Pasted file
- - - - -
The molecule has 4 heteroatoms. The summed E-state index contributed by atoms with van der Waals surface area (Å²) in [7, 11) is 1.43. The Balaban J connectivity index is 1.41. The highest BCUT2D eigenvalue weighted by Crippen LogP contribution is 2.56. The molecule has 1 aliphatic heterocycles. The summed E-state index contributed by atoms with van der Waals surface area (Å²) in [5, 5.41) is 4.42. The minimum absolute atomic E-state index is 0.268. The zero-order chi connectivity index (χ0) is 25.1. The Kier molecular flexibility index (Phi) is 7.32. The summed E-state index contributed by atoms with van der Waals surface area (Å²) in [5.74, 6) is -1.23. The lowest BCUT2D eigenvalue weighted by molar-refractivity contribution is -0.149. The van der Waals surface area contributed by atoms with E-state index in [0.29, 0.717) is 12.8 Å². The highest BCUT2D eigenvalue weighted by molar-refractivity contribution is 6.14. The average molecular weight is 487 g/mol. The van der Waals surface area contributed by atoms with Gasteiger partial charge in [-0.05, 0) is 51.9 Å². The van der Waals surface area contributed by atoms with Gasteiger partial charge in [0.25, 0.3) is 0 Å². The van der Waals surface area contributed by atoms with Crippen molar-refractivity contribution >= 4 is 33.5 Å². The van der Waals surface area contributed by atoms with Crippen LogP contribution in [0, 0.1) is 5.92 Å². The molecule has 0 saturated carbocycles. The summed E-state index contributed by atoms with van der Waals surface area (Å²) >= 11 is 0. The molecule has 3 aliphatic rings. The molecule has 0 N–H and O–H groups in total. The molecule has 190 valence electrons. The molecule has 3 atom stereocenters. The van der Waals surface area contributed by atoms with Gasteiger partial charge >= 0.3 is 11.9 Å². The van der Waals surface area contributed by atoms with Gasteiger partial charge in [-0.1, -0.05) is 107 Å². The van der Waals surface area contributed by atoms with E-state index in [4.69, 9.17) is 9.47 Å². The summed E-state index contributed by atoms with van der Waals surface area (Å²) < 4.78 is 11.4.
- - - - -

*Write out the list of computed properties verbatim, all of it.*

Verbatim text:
The molecule has 4 heteroatoms. The summed E-state index contributed by atoms with van der Waals surface area (Å²) in [7, 11) is 1.43. The Balaban J connectivity index is 1.41. The highest BCUT2D eigenvalue weighted by Crippen LogP contribution is 2.56. The molecule has 1 aliphatic heterocycles. The summed E-state index contributed by atoms with van der Waals surface area (Å²) in [5, 5.41) is 4.42. The minimum absolute atomic E-state index is 0.268. The zero-order chi connectivity index (χ0) is 25.1. The Kier molecular flexibility index (Phi) is 7.32. The summed E-state index contributed by atoms with van der Waals surface area (Å²) in [5.74, 6) is -1.23. The lowest BCUT2D eigenvalue weighted by molar-refractivity contribution is -0.149. The van der Waals surface area contributed by atoms with E-state index in [0.29, 0.717) is 12.8 Å². The highest BCUT2D eigenvalue weighted by molar-refractivity contribution is 6.14. The average molecular weight is 487 g/mol. The van der Waals surface area contributed by atoms with Gasteiger partial charge in [-0.05, 0) is 51.9 Å². The van der Waals surface area contributed by atoms with Gasteiger partial charge in [0.25, 0.3) is 0 Å². The van der Waals surface area contributed by atoms with Crippen molar-refractivity contribution >= 4 is 33.5 Å². The van der Waals surface area contributed by atoms with Crippen LogP contribution in [0, 0.1) is 5.92 Å². The molecule has 0 saturated carbocycles. The summed E-state index contributed by atoms with van der Waals surface area (Å²) >= 11 is 0. The molecule has 3 aliphatic rings. The molecule has 0 N–H and O–H groups in total. The molecule has 190 valence electrons. The molecule has 3 atom stereocenters. The van der Waals surface area contributed by atoms with Gasteiger partial charge >= 0.3 is 11.9 Å². The van der Waals surface area contributed by atoms with Gasteiger partial charge in [-0.1, -0.05) is 107 Å². The van der Waals surface area contributed by atoms with E-state index in [4.69, 9.17) is 9.47 Å². The summed E-state index contributed by atoms with van der Waals surface area (Å²) < 4.78 is 11.4.